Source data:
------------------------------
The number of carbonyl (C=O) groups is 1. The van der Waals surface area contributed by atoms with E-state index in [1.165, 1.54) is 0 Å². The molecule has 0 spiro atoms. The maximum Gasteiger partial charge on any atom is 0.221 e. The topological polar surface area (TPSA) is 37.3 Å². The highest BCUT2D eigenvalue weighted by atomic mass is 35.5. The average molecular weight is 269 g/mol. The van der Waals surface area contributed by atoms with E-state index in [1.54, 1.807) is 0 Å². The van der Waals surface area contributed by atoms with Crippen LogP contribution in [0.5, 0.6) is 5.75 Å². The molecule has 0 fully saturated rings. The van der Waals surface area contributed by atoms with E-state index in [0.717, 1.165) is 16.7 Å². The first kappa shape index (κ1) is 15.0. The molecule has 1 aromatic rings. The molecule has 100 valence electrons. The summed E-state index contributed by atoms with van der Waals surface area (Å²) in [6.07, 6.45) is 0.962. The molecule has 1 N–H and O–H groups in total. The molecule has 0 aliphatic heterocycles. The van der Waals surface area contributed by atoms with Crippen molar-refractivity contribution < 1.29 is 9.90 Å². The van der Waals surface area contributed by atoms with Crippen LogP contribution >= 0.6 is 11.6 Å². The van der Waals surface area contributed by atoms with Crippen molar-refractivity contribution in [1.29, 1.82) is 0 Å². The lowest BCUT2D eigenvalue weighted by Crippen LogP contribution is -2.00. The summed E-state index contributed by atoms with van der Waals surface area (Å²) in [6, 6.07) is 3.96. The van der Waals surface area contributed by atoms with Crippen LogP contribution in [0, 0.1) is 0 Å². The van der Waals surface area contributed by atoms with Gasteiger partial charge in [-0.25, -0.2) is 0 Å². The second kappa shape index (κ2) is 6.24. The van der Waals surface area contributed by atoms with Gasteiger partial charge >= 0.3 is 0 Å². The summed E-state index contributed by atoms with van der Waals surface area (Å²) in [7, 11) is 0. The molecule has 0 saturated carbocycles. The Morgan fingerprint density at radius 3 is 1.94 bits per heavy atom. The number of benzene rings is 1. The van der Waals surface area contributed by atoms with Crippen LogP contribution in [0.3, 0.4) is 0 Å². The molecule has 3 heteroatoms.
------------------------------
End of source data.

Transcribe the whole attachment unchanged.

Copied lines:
The number of carbonyl (C=O) groups is 1. The van der Waals surface area contributed by atoms with E-state index in [1.165, 1.54) is 0 Å². The molecule has 0 spiro atoms. The maximum Gasteiger partial charge on any atom is 0.221 e. The topological polar surface area (TPSA) is 37.3 Å². The highest BCUT2D eigenvalue weighted by atomic mass is 35.5. The average molecular weight is 269 g/mol. The van der Waals surface area contributed by atoms with E-state index in [1.54, 1.807) is 0 Å². The van der Waals surface area contributed by atoms with Crippen LogP contribution in [0.5, 0.6) is 5.75 Å². The molecule has 0 fully saturated rings. The van der Waals surface area contributed by atoms with E-state index in [0.717, 1.165) is 16.7 Å². The first kappa shape index (κ1) is 15.0. The molecule has 1 aromatic rings. The molecule has 100 valence electrons. The summed E-state index contributed by atoms with van der Waals surface area (Å²) in [6.07, 6.45) is 0.962. The molecule has 1 N–H and O–H groups in total. The molecule has 0 aliphatic heterocycles. The van der Waals surface area contributed by atoms with Crippen molar-refractivity contribution < 1.29 is 9.90 Å². The van der Waals surface area contributed by atoms with Crippen LogP contribution >= 0.6 is 11.6 Å². The van der Waals surface area contributed by atoms with Crippen molar-refractivity contribution in [1.29, 1.82) is 0 Å². The lowest BCUT2D eigenvalue weighted by Crippen LogP contribution is -2.00. The summed E-state index contributed by atoms with van der Waals surface area (Å²) in [6, 6.07) is 3.96. The van der Waals surface area contributed by atoms with Crippen LogP contribution in [0, 0.1) is 0 Å². The van der Waals surface area contributed by atoms with Gasteiger partial charge in [-0.25, -0.2) is 0 Å². The second kappa shape index (κ2) is 6.24. The van der Waals surface area contributed by atoms with Gasteiger partial charge >= 0.3 is 0 Å². The summed E-state index contributed by atoms with van der Waals surface area (Å²) in [7, 11) is 0. The molecule has 0 saturated carbocycles. The Morgan fingerprint density at radius 3 is 1.94 bits per heavy atom. The number of benzene rings is 1. The van der Waals surface area contributed by atoms with Crippen LogP contribution in [0.3, 0.4) is 0 Å². The molecule has 3 heteroatoms.